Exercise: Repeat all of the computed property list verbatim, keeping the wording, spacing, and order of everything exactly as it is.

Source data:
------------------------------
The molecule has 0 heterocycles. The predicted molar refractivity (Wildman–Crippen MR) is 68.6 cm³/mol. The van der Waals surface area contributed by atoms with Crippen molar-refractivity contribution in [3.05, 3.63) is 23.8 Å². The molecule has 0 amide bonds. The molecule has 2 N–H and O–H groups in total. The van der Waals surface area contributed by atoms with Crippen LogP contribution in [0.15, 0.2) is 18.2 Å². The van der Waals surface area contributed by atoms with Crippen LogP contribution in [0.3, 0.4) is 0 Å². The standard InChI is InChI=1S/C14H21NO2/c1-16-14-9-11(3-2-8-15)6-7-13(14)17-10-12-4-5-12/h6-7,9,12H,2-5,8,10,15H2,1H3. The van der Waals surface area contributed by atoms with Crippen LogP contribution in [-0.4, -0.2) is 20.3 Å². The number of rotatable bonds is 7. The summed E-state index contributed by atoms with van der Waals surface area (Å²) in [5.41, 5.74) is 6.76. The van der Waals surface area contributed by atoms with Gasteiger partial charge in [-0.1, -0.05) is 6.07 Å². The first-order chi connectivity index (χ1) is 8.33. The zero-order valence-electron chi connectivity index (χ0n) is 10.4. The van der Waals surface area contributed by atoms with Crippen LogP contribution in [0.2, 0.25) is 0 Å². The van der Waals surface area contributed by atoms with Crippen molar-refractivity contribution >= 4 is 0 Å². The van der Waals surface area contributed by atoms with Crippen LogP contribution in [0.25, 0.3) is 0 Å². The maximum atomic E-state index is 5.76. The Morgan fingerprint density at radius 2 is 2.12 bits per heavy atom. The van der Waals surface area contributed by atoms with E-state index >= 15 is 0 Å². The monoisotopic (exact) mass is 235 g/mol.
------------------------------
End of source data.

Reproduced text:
The molecule has 0 heterocycles. The predicted molar refractivity (Wildman–Crippen MR) is 68.6 cm³/mol. The van der Waals surface area contributed by atoms with Crippen molar-refractivity contribution in [3.05, 3.63) is 23.8 Å². The molecule has 0 amide bonds. The molecule has 2 N–H and O–H groups in total. The van der Waals surface area contributed by atoms with Crippen LogP contribution in [0.15, 0.2) is 18.2 Å². The van der Waals surface area contributed by atoms with Crippen LogP contribution in [0.3, 0.4) is 0 Å². The standard InChI is InChI=1S/C14H21NO2/c1-16-14-9-11(3-2-8-15)6-7-13(14)17-10-12-4-5-12/h6-7,9,12H,2-5,8,10,15H2,1H3. The van der Waals surface area contributed by atoms with Crippen LogP contribution in [-0.4, -0.2) is 20.3 Å². The number of rotatable bonds is 7. The summed E-state index contributed by atoms with van der Waals surface area (Å²) in [5.41, 5.74) is 6.76. The van der Waals surface area contributed by atoms with Gasteiger partial charge in [-0.1, -0.05) is 6.07 Å². The first-order chi connectivity index (χ1) is 8.33. The zero-order valence-electron chi connectivity index (χ0n) is 10.4. The van der Waals surface area contributed by atoms with Crippen LogP contribution in [0.2, 0.25) is 0 Å². The van der Waals surface area contributed by atoms with Crippen molar-refractivity contribution >= 4 is 0 Å². The van der Waals surface area contributed by atoms with Crippen LogP contribution in [0.25, 0.3) is 0 Å². The maximum atomic E-state index is 5.76. The Morgan fingerprint density at radius 2 is 2.12 bits per heavy atom. The van der Waals surface area contributed by atoms with E-state index >= 15 is 0 Å². The monoisotopic (exact) mass is 235 g/mol.